The article, Dysmenorrhoea in adolescents, published in O&G Magazine Vol.19;No.3:p.36, proposes a high level of medicalisation of a common condition, affecting 60–70 per cent of all adolescents, and 15 per cent to a level of serious discomfort and inconvenience.
Although the theoretical basis of ovulation suppression by combined oral contraceptive pills (COCP) may be sound, I consider it to be inappropriate as first-line therapy, especially in young adolescents. COCP should be reserved for those whose symptoms do not respond to simple analgesics and/or prostaglandin suppression by NSAIDS. If a young adolescent is sexually active, she needs barrier contraception, but is less likely to use if already taking ‘the pill’.
Mefanamic acid is ideally taken from day minus 2 or 3, but can still be effective if taken as soon as the girl, like Lady of Shalott, realises that ‘the curse is upon me’. Many early adolescents will find this easier and more natural than a daily pill regimen. We should not forget that, for more than five decades, many women have discontinued COCP and sought alternative contraception because of side effects.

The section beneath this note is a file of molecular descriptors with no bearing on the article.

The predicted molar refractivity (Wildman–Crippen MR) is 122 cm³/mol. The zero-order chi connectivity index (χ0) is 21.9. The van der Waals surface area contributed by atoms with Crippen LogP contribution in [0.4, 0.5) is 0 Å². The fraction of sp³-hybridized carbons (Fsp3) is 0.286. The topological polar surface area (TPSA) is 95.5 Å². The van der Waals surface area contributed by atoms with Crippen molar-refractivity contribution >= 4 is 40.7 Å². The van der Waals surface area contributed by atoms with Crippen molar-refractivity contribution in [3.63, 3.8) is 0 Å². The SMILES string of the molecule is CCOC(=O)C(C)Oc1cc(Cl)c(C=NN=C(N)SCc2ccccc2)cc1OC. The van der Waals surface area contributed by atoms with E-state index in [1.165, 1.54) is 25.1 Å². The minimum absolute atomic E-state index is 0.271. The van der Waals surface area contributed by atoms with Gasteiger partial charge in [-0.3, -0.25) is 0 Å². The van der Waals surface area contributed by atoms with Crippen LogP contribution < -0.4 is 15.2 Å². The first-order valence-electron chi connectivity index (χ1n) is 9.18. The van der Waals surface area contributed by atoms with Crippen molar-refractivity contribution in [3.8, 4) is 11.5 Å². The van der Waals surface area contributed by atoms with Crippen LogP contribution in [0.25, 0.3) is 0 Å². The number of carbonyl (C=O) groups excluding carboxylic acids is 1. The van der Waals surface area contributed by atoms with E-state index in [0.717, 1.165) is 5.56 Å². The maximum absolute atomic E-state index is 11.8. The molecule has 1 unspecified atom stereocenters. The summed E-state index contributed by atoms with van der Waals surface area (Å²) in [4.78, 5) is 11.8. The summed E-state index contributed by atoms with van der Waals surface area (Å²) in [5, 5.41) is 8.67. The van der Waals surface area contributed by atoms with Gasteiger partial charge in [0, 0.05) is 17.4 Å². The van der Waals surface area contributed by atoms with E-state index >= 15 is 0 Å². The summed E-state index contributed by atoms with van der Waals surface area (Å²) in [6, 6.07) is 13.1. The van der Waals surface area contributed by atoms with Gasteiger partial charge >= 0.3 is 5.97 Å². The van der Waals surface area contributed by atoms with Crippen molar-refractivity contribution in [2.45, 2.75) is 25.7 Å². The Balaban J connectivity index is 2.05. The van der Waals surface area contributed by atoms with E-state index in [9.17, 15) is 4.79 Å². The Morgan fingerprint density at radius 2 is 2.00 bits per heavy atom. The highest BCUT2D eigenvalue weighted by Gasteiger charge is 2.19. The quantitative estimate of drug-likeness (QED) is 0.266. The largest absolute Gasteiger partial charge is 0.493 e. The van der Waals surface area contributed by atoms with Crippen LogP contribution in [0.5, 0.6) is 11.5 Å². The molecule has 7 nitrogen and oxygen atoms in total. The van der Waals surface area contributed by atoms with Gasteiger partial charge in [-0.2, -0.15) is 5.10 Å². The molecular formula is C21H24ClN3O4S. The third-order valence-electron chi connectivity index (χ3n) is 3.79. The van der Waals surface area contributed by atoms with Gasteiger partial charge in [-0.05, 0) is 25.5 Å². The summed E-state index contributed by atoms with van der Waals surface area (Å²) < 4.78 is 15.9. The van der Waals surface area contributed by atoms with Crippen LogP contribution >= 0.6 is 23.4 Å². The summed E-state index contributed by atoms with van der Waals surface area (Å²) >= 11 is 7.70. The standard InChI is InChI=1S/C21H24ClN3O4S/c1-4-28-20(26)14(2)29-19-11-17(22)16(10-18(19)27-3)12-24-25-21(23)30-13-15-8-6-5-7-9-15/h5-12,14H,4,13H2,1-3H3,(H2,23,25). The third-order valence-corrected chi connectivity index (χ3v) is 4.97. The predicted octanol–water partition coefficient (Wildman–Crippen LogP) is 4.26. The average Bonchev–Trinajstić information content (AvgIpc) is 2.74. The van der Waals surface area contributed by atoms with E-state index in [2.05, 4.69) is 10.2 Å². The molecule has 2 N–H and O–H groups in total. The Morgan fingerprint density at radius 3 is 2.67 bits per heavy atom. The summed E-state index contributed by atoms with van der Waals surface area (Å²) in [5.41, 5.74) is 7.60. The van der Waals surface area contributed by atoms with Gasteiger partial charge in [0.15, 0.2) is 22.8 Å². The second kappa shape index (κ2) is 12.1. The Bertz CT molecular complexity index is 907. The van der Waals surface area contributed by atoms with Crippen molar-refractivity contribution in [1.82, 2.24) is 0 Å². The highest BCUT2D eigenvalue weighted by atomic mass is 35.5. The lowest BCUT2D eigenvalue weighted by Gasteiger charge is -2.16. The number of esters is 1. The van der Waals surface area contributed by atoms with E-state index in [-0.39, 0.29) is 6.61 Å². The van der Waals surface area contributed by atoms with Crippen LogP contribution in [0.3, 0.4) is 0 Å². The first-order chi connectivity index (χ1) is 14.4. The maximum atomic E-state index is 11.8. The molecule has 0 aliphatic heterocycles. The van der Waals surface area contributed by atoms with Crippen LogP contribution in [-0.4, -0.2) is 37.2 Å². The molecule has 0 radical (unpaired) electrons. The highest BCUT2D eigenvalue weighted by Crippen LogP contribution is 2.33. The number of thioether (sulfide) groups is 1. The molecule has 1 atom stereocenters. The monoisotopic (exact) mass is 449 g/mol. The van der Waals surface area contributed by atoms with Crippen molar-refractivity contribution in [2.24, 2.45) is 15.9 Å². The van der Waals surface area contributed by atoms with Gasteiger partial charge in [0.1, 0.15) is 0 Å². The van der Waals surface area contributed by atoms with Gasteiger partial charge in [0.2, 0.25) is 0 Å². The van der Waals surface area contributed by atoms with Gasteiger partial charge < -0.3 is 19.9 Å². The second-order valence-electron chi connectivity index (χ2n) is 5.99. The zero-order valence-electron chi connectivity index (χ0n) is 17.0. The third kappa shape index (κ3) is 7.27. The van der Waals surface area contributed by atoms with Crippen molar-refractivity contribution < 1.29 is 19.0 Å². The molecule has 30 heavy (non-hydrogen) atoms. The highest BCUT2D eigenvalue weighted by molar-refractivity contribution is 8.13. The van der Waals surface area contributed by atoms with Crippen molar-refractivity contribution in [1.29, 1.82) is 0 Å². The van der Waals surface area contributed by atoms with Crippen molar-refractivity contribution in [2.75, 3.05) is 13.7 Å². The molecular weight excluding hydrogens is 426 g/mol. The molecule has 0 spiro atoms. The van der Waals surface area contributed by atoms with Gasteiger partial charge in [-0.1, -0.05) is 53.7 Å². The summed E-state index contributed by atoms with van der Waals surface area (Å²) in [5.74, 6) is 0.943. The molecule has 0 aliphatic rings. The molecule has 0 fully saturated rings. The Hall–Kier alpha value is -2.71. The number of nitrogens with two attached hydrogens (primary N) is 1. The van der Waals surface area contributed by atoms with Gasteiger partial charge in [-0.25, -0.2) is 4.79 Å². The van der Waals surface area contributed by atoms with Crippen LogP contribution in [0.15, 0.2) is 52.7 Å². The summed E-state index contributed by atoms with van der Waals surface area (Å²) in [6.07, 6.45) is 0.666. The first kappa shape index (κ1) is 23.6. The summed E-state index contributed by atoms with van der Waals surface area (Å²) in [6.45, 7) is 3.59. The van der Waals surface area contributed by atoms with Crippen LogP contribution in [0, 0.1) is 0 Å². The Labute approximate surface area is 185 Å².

As a note of history, in the 1950s and 60s, dexamphetamine was combined with a small dose of sodium amytal in a pill that gave me, some friends and my patients rapid relief from cramping dysmenorrhoea. When I moved, as one did in those days, to the UK in 1968 these pills were being put to other uses, and were known as ‘purple hearts’. I learned this rather late, when my consultant received an urgent call from a scandalised GP about his new registrar’s prescribing sins – another good remedy wiped off the slate by external forces. Something like Debendox! (Debendox was an antiemetic; highly effective in early pregnancy with virtually no side effects. It was driven off that market around 1980 by ‘research’ that linked it, fraudulently, to heightened risk of fetal anomalies).